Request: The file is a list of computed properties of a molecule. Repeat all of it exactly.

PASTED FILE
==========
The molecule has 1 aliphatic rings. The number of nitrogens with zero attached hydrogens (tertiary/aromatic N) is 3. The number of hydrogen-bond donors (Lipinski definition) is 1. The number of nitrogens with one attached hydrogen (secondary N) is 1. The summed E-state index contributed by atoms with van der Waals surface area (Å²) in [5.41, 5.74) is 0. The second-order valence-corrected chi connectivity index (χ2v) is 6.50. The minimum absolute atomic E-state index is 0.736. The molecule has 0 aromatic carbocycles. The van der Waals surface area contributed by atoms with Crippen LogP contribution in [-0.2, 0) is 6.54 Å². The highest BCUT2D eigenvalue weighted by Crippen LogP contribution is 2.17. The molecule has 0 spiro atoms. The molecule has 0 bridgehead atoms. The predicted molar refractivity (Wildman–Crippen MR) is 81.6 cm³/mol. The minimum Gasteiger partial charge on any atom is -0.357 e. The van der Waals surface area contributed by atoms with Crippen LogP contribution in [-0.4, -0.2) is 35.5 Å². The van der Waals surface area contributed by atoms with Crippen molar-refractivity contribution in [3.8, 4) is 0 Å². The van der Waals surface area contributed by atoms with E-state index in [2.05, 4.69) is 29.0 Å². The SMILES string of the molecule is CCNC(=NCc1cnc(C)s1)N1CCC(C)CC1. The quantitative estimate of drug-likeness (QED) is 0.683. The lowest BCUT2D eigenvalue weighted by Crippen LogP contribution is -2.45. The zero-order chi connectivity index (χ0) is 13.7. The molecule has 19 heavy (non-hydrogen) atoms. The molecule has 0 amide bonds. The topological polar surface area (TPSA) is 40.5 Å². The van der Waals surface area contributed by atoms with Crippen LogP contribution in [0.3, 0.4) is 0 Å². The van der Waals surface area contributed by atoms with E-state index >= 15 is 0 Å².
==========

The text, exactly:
The molecule has 1 aliphatic rings. The number of nitrogens with zero attached hydrogens (tertiary/aromatic N) is 3. The number of hydrogen-bond donors (Lipinski definition) is 1. The number of nitrogens with one attached hydrogen (secondary N) is 1. The summed E-state index contributed by atoms with van der Waals surface area (Å²) in [5.41, 5.74) is 0. The second-order valence-corrected chi connectivity index (χ2v) is 6.50. The minimum absolute atomic E-state index is 0.736. The molecule has 0 aromatic carbocycles. The van der Waals surface area contributed by atoms with Crippen LogP contribution in [-0.2, 0) is 6.54 Å². The highest BCUT2D eigenvalue weighted by Crippen LogP contribution is 2.17. The molecule has 0 spiro atoms. The molecule has 0 bridgehead atoms. The predicted molar refractivity (Wildman–Crippen MR) is 81.6 cm³/mol. The minimum Gasteiger partial charge on any atom is -0.357 e. The van der Waals surface area contributed by atoms with Crippen LogP contribution in [-0.4, -0.2) is 35.5 Å². The van der Waals surface area contributed by atoms with Crippen molar-refractivity contribution in [3.8, 4) is 0 Å². The van der Waals surface area contributed by atoms with E-state index in [2.05, 4.69) is 29.0 Å². The SMILES string of the molecule is CCNC(=NCc1cnc(C)s1)N1CCC(C)CC1. The quantitative estimate of drug-likeness (QED) is 0.683. The lowest BCUT2D eigenvalue weighted by Crippen LogP contribution is -2.45. The zero-order chi connectivity index (χ0) is 13.7. The molecule has 19 heavy (non-hydrogen) atoms. The molecule has 0 amide bonds. The topological polar surface area (TPSA) is 40.5 Å². The van der Waals surface area contributed by atoms with Crippen LogP contribution in [0.3, 0.4) is 0 Å². The van der Waals surface area contributed by atoms with E-state index >= 15 is 0 Å².